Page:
The Excellents rules
The Excellents: Rules summary
This is meant to be a brief rules summary, enough for people in play by post games to reference during the planning stage and actual play. The full rulebook includes more details, several charts and lots of other samples, several pregenerated Princesses and two sample adventures. If you're interested in this game, please support the publisher and grab a copy directly from their website or DriveThruRPG.
The Excellents uses a system developed by 9th Level Games called Polymorph. It's a very rules-light system where every character gets a single die to roll during the entire game from a set of polyhedral dice. So one player may get a four-sided die (d4), the next a six-sided die (d6) etc. There are currently two games out, released in 2020, with two more planned during 2021. Some may take place in the same universe or setting while others are totally unrelated.
Games of the Excellents take place in Awesome World. This is a very broad G-rated setting that blends the feel of many old-school cartoons. The rulebook includes some samples of items, beasts, places and characters you may encounter but your imagination is the limit. I've pulled inspiration from 80s and 90s cartoons such as the Smurfs, Snorks, Gummi Bears, My Little Pony and many others. You can also look towards more modern media like the Trolls movies. Not much is really set in stone, other than there being a mix of humans and animals/beasts, that magic exists and that we are all playing school-aged Princesses who are in a band and more importantly each protect a Realm.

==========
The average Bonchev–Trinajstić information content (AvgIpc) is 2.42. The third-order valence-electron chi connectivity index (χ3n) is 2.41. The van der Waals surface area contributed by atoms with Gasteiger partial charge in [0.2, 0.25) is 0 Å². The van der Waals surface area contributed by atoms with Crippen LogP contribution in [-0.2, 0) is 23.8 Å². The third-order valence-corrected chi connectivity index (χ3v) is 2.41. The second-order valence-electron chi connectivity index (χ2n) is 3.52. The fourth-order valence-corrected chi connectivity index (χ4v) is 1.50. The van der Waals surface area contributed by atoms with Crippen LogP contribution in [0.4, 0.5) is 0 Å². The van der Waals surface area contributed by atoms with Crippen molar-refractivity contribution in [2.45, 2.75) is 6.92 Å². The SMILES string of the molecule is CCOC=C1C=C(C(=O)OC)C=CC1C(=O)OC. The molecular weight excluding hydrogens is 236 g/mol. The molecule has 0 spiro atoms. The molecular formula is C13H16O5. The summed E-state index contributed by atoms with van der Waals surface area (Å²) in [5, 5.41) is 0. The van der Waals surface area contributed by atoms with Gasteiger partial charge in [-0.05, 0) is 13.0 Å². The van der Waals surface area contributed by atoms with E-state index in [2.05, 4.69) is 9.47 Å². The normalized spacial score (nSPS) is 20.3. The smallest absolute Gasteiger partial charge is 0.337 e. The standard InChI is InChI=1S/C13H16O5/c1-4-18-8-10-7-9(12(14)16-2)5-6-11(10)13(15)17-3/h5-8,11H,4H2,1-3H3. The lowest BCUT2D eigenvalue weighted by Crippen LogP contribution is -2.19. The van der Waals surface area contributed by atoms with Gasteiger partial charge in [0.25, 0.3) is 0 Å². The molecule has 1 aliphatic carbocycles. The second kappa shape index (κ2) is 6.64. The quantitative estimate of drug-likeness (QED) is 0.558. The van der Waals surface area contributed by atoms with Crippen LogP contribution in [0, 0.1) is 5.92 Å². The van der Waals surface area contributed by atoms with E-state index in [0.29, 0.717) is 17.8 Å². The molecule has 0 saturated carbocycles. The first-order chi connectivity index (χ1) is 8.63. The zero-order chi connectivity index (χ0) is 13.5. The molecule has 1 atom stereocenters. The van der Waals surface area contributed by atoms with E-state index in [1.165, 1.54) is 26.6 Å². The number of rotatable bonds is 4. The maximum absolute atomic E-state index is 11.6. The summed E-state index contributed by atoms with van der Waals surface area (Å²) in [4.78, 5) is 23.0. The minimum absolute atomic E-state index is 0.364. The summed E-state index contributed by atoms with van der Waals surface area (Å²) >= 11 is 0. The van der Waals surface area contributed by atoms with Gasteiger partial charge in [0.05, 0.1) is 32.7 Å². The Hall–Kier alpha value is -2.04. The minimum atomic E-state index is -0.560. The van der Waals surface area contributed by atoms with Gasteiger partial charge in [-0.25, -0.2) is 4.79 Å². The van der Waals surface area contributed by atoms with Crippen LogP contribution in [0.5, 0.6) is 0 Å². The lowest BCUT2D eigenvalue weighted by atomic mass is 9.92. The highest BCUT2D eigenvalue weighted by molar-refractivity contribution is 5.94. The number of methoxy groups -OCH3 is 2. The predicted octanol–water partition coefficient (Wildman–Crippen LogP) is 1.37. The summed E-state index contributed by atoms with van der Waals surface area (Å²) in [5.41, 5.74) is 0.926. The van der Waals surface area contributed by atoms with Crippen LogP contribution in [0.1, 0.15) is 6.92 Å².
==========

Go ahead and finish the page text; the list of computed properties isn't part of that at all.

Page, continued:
Every player creates a Princess character by filling out a Princess Diary character sheet. Despite what the name suggests, a Princess can be of any gender. Your Realm helps determine your name and should be something specific that your Princess is totally obsessed with and/or knows lots about. Every Princess gets a role: Magical, Brainy, Charming or Tough. This archetype can help you develop your character and determines the one die they get to roll. For example, I play the Princess of Coloring Books (Magical One) in one game and the Princess of Euro Board Games (Brainy One) in another. You pick a Crown to resemble your power and a Beast friend that can help you out if you fail at something. Next you pick out your Shoes (may help with certain activities), Book (with hopefully useful knowledge), Sword (weapon of choice, can be unconventional) and Heart (what drives you). And that's basically all there is to it! Once your character is created, you can optionally introduce your character with an Origin Story about how they came to live in Awesome World.
As The Excellents is inspired by cartoons, a single adventure is called an Episode. If you want to play a campaign that is called a Season which can have as many Episodes as you want. As seen on the Episode Script template, there is some info revealed before the game starts. This can be determined by a GM or a collaborative exercise between players. The structure of the episode script means you can also play without a GM and alternate who narrates consequences and introduces new hurdles.
An Episode needs a Big Bad, someone who opposes the Princesses, threatens Awesome World or is otherwise in conflict or causing trouble. A Big Bad also gets some Lackeys, which can be regular unimportant dime-in-a-dozen type of Lackeys and/or Named Ones. Named Lackeys get a bit of personality and are less weak (like the leader of a pack) and/or of some significance to the Big Bad (like Gargamel's pet cat Azrael). A Big Bad always has some sort of secret and until you find out what that is, you're at a disadvantage whenever you face them (more on disadvantage in the next section).